For the last month, I (Bronwyn) have buried myself in Karen Marie Moning’s “Bloodfever” series. I have a tendency to do this, ignoring the outside world and responsibilities until I have consumed a series or something, especially within this genre. I did not realize until after I started the “Bloodfever” series, that she also authored the “Highlander” series. I find each has their own charms. The “Bloodfever” books do follow the romance genre outlines, but it can take more than one book to realize the culmination a plot line. I am comfortable with this since I enjoy reading. Other readers may feel less patient.
I like the “Bloodfever” series with its balance between fae, human and other life forms. I also enjoy the setting. Her scenes are not as elaborate as Tolkein, who I view as the master of creating alternative worlds (or perhaps Terry Pratchett), but it’s fun to visualize what she has written. The real drawbacks of series like these, especially when you have an author as famous as Ms. Moning or Sherrilyn Kenyon, another fun one, is that the books occasionally feel formulaic and manufactured. She may well have written every word in all of her books, but I imagine that there are apprentices and a writer’s workshop in order for her to maintain the volume of writing she is producing. Apprenticeship is great. A writer’s workshop is great. Having enough demand for your creative talents is great. However, sometimes the writing does feel more mass produced. (Around book 5 of the “Bloodfever” series, I started to think once or twice per book, “bored, wouldn’t mind some effort here.”)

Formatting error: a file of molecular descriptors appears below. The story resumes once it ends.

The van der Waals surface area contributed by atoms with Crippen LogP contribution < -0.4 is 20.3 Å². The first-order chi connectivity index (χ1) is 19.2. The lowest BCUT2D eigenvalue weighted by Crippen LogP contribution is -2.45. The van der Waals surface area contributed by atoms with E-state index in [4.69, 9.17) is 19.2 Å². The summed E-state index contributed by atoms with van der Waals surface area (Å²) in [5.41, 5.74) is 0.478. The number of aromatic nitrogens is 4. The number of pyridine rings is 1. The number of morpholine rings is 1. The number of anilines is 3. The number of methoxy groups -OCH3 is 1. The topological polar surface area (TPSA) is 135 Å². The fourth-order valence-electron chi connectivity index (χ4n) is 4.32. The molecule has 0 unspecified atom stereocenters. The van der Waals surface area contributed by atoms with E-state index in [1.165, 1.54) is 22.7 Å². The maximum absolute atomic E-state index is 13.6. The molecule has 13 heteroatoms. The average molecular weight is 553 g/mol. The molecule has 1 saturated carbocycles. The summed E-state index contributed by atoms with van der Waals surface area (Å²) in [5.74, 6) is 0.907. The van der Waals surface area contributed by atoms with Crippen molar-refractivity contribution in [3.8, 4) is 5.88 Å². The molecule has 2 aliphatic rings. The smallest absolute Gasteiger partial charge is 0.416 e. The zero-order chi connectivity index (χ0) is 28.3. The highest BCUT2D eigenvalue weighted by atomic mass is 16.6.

The series also has good, if not a complicated, cast of characters. All are somehow sympathetic and you find yourself rooting for Dani O’Malley, among many.
Authors that I like in this genre are Karen Marie Moning, Sherrilyn Kenyon, and Kristine Grayson. There may be others, but those come to mind first. I enjoy an element of fantasy, for sure. I frequently find the romance genre tedious and will read differently after a few of these, but it’s the setting around the romance that gets my attention. Is there fae? Or fantasy? Or a strong mythology? I will most likely be in if those answers are “yes.”
Click here for more books that Yvonne recommends, in particular.
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